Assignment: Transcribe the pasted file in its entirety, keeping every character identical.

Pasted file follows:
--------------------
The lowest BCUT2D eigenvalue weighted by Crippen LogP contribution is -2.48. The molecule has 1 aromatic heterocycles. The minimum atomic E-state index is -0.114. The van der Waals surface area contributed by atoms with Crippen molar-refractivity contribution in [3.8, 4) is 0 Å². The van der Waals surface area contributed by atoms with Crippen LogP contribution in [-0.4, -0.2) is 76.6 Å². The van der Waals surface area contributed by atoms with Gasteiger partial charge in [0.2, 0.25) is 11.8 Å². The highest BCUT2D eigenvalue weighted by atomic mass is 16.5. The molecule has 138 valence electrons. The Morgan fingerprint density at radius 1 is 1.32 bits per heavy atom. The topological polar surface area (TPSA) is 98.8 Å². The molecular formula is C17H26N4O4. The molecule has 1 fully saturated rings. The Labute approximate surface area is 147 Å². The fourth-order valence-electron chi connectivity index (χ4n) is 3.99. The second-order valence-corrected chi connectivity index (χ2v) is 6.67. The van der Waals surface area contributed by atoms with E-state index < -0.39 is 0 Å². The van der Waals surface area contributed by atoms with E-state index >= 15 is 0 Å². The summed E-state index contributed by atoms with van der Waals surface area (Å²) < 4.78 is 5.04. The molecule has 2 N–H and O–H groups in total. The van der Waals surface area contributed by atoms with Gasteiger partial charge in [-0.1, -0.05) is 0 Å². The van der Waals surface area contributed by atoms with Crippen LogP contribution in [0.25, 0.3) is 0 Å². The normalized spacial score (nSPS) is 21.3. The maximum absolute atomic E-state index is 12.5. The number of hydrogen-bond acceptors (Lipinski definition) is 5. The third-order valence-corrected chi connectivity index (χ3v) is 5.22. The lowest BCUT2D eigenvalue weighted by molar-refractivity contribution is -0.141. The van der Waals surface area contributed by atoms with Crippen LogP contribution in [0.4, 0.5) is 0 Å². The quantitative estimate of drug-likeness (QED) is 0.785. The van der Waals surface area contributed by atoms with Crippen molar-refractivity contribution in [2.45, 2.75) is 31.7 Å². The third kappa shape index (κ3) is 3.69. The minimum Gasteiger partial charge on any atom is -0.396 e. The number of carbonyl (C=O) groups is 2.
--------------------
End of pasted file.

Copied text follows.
The lowest BCUT2D eigenvalue weighted by Crippen LogP contribution is -2.48. The molecule has 1 aromatic heterocycles. The minimum atomic E-state index is -0.114. The van der Waals surface area contributed by atoms with Crippen molar-refractivity contribution in [3.8, 4) is 0 Å². The van der Waals surface area contributed by atoms with Crippen LogP contribution in [-0.4, -0.2) is 76.6 Å². The van der Waals surface area contributed by atoms with Gasteiger partial charge in [0.2, 0.25) is 11.8 Å². The highest BCUT2D eigenvalue weighted by atomic mass is 16.5. The molecule has 138 valence electrons. The Morgan fingerprint density at radius 1 is 1.32 bits per heavy atom. The topological polar surface area (TPSA) is 98.8 Å². The molecular formula is C17H26N4O4. The molecule has 1 fully saturated rings. The Labute approximate surface area is 147 Å². The fourth-order valence-electron chi connectivity index (χ4n) is 3.99. The second-order valence-corrected chi connectivity index (χ2v) is 6.67. The van der Waals surface area contributed by atoms with E-state index < -0.39 is 0 Å². The van der Waals surface area contributed by atoms with E-state index >= 15 is 0 Å². The summed E-state index contributed by atoms with van der Waals surface area (Å²) < 4.78 is 5.04. The molecule has 2 N–H and O–H groups in total. The van der Waals surface area contributed by atoms with Gasteiger partial charge in [-0.1, -0.05) is 0 Å². The van der Waals surface area contributed by atoms with Crippen LogP contribution in [0.25, 0.3) is 0 Å². The normalized spacial score (nSPS) is 21.3. The maximum absolute atomic E-state index is 12.5. The number of hydrogen-bond acceptors (Lipinski definition) is 5. The third-order valence-corrected chi connectivity index (χ3v) is 5.22. The lowest BCUT2D eigenvalue weighted by molar-refractivity contribution is -0.141. The van der Waals surface area contributed by atoms with Crippen LogP contribution in [0.4, 0.5) is 0 Å². The quantitative estimate of drug-likeness (QED) is 0.785. The van der Waals surface area contributed by atoms with Crippen molar-refractivity contribution in [2.45, 2.75) is 31.7 Å². The third kappa shape index (κ3) is 3.69. The minimum Gasteiger partial charge on any atom is -0.396 e. The number of carbonyl (C=O) groups is 2.